Company turns pollution into valuable products

Skyonic partners with San Antonio's Capitol Cement


SAN ANTONIO – When Skyonic's Capitol Skymine facility begins production in San Antonio later this year, it will be the first of its kind.

Through a revolutionary process, the facility turns pollution into something you'll find at the grocery store -- baking soda.

The process takes carbon dioxide emissions from San Antonio's Capitol Cement plant, owned by Zachary Corporation, and transforms it into a valuable product. 

The Capitol Skymine is the world's first for-profit carbon mineralization plant.

By law, factories are obligated to cut down on greenhouse gas emissions. The emissions from the cement plant are now piped next door the the $125 million Skymine facility.

"You're taking in emissions and turning it into a sellable product. It's very unique from that standpoint," said Jeff Smith, Capitol SkyMine plant manager.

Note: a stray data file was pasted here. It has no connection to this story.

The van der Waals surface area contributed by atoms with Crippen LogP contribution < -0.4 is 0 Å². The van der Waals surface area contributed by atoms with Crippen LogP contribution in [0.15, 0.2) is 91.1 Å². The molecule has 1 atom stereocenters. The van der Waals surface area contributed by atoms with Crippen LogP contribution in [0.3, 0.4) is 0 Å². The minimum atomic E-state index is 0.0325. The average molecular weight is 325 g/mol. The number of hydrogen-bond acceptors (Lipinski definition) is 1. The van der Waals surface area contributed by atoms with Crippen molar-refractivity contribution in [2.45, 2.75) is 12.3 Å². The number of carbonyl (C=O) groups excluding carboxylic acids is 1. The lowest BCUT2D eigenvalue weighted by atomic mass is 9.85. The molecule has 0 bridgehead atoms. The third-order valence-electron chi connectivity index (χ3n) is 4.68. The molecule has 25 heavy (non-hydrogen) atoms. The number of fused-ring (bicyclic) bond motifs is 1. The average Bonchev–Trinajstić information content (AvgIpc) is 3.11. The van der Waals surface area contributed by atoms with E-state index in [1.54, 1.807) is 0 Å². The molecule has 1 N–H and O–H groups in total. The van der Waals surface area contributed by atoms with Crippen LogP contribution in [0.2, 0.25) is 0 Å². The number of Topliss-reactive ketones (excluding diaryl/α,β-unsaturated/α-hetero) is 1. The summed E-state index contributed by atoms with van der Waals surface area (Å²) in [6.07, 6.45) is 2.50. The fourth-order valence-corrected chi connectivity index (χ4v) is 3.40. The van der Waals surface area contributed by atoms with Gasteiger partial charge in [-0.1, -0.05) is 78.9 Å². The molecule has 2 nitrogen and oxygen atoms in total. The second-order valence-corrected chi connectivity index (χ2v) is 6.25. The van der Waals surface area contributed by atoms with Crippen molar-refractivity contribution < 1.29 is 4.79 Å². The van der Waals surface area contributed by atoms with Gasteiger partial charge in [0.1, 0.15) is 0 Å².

The list of products produced from pollution includes baking soda, bleach and hydrochloric acid. 

Austin-based Skyonic's patented process attracted Capitol Cement in 2009, which led to San Antonio being the company's choice for its first facility.

"We did a lot of development research with Southwest Research Institute, and Zachary (Corporation) and Capitol have been great partners for us," said Stacy MacDiarmid, director of communications at Skyonic.

The new facility also translates to jobs for San Antonio workers.

"About 44 permanent jobs and about 200 indirect jobs in the economy," said MacDiarmid.

The facility is scheduled to begin operation later this year and is projected to rid the earth of 300,000 tons of CO2 each year.